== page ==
One of the bonuses of choosing Devon and Cornwall as a kayaking destination is the hundreds of miles of sheltered creek to explore when the exposed coast and open sea is lashed by wind, as it has been on and off for the last couple of weeks.
It’s great to see the pretty little Mandarin Ducks that seem to have made the Upper Torridge their home. They originate from escapes from collections and have only been in this area for a few years.
Heading down towards the sea Curlews demonstrate how to spruce oneself up despite an enormous bill, and Little Egrets spear little fish in the shallows.
The flock of Black-headed gulls is irresistible to a passing Peregrine that slices through the middle of them. You will see it cut through the flock from right to left. Unsuccessfully, on this occasion. It looks brownish so it is probably a this year’s youngster.
This next clip is a bit depressing. A Herring gull with a plastic bag wrapped round its leg. I don’t fancy its chances.
Seals sometimes venture far up the estuaries because there is the potential for good fishing. Even if salmon and sea trout are not as numerous as they used to be, there’s plenty of mullet that follow the tide in.
This is a Harbour Seal well up the Fowey estuary. It clearly wants to take a mid-morning nap but is unfortunately spooked by the approach of a rowing scull.
I have sneaked out along the coast during the very few spells of lighter wind during the last few weeks. The Turnstones have returned to the barnacle encrusted rocks. Here one is still in full summer plumage (the smarter-looking bird) while the other is in the less smart winter plumage.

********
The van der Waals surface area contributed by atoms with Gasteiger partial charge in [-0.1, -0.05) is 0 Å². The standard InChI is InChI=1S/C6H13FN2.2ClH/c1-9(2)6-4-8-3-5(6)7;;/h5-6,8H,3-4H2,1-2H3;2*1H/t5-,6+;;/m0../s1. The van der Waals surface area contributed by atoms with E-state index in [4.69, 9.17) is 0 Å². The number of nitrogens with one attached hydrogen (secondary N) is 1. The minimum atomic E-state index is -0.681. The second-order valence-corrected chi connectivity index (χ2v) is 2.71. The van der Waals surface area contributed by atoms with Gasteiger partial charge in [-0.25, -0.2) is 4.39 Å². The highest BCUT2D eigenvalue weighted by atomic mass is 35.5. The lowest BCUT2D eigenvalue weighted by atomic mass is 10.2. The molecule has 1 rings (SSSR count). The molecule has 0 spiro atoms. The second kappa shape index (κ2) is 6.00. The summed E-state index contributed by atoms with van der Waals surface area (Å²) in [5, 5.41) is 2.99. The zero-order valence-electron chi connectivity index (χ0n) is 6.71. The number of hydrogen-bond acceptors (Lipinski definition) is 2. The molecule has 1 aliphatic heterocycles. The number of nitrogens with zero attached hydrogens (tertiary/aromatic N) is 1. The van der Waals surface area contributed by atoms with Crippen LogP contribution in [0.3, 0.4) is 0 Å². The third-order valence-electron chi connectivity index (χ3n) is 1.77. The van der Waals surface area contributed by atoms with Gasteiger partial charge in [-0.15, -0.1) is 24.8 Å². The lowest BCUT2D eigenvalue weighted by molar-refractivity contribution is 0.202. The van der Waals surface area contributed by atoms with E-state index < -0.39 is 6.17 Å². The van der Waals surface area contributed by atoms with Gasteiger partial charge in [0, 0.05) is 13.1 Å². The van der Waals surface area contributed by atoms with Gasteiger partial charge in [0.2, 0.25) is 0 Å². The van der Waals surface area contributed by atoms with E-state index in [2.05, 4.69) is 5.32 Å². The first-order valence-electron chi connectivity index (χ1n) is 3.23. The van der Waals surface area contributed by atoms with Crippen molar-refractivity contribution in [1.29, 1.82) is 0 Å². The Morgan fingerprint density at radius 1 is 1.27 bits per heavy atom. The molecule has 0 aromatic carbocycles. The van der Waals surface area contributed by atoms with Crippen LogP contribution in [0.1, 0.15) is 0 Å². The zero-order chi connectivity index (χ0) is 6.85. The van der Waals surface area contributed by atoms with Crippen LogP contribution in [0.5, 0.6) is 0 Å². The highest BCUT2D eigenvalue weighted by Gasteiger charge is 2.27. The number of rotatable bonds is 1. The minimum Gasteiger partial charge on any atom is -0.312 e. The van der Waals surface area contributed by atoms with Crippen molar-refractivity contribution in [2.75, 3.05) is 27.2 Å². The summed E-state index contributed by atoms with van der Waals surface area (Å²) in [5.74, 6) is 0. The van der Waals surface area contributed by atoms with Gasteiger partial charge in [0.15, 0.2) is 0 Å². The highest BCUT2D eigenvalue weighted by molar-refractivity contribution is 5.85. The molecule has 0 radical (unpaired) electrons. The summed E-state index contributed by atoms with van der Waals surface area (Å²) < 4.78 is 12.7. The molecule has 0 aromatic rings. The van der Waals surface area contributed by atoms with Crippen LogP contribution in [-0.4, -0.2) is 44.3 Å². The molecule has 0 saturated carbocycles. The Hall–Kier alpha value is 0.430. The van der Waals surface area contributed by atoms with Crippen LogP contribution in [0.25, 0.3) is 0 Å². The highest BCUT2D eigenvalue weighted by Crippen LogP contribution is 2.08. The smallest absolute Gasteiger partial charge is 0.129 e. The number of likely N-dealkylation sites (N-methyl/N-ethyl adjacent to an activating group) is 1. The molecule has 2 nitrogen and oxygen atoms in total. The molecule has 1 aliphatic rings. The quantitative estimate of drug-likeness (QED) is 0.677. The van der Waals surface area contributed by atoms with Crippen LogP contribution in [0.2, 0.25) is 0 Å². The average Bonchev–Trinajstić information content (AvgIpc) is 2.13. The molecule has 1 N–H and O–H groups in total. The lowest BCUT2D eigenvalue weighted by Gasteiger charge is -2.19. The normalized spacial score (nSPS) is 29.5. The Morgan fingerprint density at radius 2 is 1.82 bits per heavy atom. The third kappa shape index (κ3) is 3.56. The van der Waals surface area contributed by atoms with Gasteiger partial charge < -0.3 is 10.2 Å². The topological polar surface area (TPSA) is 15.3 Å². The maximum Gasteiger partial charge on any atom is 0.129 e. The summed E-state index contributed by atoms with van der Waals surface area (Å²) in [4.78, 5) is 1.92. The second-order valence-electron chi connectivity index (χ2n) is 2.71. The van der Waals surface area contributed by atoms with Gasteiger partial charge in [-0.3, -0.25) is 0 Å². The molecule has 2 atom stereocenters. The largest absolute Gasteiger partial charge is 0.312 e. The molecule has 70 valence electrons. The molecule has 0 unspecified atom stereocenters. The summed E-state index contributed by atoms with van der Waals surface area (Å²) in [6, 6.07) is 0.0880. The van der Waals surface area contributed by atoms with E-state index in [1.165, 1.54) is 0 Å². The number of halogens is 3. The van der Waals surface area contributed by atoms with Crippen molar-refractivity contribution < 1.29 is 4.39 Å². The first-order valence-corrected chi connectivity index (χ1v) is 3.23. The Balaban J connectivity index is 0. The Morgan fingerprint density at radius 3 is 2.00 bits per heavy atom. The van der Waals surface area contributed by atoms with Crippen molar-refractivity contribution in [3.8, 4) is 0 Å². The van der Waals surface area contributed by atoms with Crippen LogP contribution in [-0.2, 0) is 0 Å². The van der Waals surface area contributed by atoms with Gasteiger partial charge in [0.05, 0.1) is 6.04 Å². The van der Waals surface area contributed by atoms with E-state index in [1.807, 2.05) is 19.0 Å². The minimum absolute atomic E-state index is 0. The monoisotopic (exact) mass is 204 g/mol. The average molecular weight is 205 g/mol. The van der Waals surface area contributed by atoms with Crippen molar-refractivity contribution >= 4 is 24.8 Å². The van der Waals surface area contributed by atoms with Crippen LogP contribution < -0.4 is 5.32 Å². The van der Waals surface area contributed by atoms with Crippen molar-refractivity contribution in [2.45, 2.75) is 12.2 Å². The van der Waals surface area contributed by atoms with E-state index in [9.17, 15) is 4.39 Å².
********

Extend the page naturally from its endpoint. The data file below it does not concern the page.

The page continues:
It was a bit of a surprise to see a Redshank out on the rocky coast…they usually prefer the mud of estuaries. On migration, no doubt.
The problem with wearing Crocs for kayaking is that when you stop for a cup of coffee and a Crunch Cream and walk across a beach they have an almost magnetic attraction for the most painful and spiky stones and shells to get inside and poke the soles of your feet.
It’s a common occurrence, but this is the first one to have been alive.
At Mevagissey this is the first Crystal jellyfish I have seen this year…didn’t they star in Avatar, by the Tree of Life?
Grey Seals always make me chuckle when they are ‘bottling’ i.e. sleeping vertically in the water. They can be really deep asleep and I have actually accidentally bumped into them before.
This one at Mevagissey was certainly fairly well gone and you can hear it snoring. Fortunately I didn’t disturb it at all and managed to depart the scene without it apparently waking.
I came across more seals in Torbay; a woolly-looking bull Grey Seal and a perky Harbour Seal. Harbour seals used to be rare in SW England but they seem to be slowly invading.
There has been a single window of opportunity for an offshore paddle during the last couple of weeks, lasting only a few hours and early in the morning. The Cornish Riviera at Mevagissey was my destination and I was very pleased to see half-a-dozen Porpoises and a little pod of four Common Dolphins.
Way beyond my expectations on a choppy day.
As usual a couple of adults came over to assess the threat I posed to the juvenile that they were escorting. Fortunately I was quickly deemed to be safe and they carried on feeding close to the kayak. I sometimes half-wish that they would hesitate for a split second before making up their minds, as if they had mistaken me for an impressive creature such as an Orca or a Great white. But they don’t. One glimpse and they have got me pigeonholed alongside floating logs and marine detritus.